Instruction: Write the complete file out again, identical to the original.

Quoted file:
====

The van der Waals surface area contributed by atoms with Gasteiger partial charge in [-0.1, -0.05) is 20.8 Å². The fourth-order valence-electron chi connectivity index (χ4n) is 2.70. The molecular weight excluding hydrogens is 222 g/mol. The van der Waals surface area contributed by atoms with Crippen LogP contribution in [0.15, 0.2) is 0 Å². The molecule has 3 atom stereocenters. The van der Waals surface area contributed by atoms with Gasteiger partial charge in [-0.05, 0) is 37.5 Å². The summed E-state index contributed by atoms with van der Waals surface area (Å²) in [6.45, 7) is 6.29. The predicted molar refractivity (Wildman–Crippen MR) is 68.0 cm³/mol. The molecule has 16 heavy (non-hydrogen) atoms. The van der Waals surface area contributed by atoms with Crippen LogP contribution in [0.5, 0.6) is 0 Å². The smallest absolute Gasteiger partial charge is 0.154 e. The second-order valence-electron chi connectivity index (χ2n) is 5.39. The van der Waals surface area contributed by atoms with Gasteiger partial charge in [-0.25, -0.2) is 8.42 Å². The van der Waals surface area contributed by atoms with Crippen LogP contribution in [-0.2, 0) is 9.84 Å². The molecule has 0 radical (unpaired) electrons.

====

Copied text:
The van der Waals surface area contributed by atoms with Gasteiger partial charge in [-0.1, -0.05) is 20.8 Å². The fourth-order valence-electron chi connectivity index (χ4n) is 2.70. The molecular weight excluding hydrogens is 222 g/mol. The van der Waals surface area contributed by atoms with Crippen LogP contribution in [0.15, 0.2) is 0 Å². The molecule has 3 atom stereocenters. The van der Waals surface area contributed by atoms with Gasteiger partial charge in [-0.05, 0) is 37.5 Å². The summed E-state index contributed by atoms with van der Waals surface area (Å²) in [6.45, 7) is 6.29. The predicted molar refractivity (Wildman–Crippen MR) is 68.0 cm³/mol. The molecule has 16 heavy (non-hydrogen) atoms. The van der Waals surface area contributed by atoms with Crippen LogP contribution in [0.5, 0.6) is 0 Å². The smallest absolute Gasteiger partial charge is 0.154 e. The second-order valence-electron chi connectivity index (χ2n) is 5.39. The van der Waals surface area contributed by atoms with Gasteiger partial charge in [-0.25, -0.2) is 8.42 Å². The van der Waals surface area contributed by atoms with Crippen LogP contribution in [-0.2, 0) is 9.84 Å². The molecule has 0 radical (unpaired) electrons.